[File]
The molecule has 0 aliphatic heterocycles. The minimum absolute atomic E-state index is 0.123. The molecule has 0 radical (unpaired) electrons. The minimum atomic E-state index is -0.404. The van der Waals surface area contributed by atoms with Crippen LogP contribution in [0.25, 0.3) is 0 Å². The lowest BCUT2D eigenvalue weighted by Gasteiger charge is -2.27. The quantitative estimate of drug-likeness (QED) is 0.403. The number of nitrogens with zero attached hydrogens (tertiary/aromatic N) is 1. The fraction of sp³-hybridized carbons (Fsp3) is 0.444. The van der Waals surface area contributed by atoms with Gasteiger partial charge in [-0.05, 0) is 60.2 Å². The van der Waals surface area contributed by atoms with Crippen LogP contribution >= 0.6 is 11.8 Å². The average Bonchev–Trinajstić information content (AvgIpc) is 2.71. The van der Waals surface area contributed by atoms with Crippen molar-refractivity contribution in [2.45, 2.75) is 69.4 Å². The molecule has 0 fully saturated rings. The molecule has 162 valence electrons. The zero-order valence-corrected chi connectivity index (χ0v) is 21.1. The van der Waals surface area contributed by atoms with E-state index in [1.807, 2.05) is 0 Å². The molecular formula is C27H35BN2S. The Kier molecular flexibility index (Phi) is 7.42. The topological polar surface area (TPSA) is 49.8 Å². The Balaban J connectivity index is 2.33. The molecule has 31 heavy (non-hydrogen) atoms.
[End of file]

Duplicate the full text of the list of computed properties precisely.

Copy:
The molecule has 0 aliphatic heterocycles. The minimum absolute atomic E-state index is 0.123. The molecule has 0 radical (unpaired) electrons. The minimum atomic E-state index is -0.404. The van der Waals surface area contributed by atoms with Crippen LogP contribution in [0.25, 0.3) is 0 Å². The lowest BCUT2D eigenvalue weighted by Gasteiger charge is -2.27. The quantitative estimate of drug-likeness (QED) is 0.403. The number of nitrogens with zero attached hydrogens (tertiary/aromatic N) is 1. The fraction of sp³-hybridized carbons (Fsp3) is 0.444. The van der Waals surface area contributed by atoms with Gasteiger partial charge in [-0.05, 0) is 60.2 Å². The van der Waals surface area contributed by atoms with Crippen LogP contribution >= 0.6 is 11.8 Å². The average Bonchev–Trinajstić information content (AvgIpc) is 2.71. The van der Waals surface area contributed by atoms with Crippen molar-refractivity contribution in [2.45, 2.75) is 69.4 Å². The molecule has 0 fully saturated rings. The molecule has 162 valence electrons. The zero-order valence-corrected chi connectivity index (χ0v) is 21.1. The van der Waals surface area contributed by atoms with E-state index in [1.807, 2.05) is 0 Å². The molecular formula is C27H35BN2S. The Kier molecular flexibility index (Phi) is 7.42. The topological polar surface area (TPSA) is 49.8 Å². The Balaban J connectivity index is 2.33. The molecule has 31 heavy (non-hydrogen) atoms.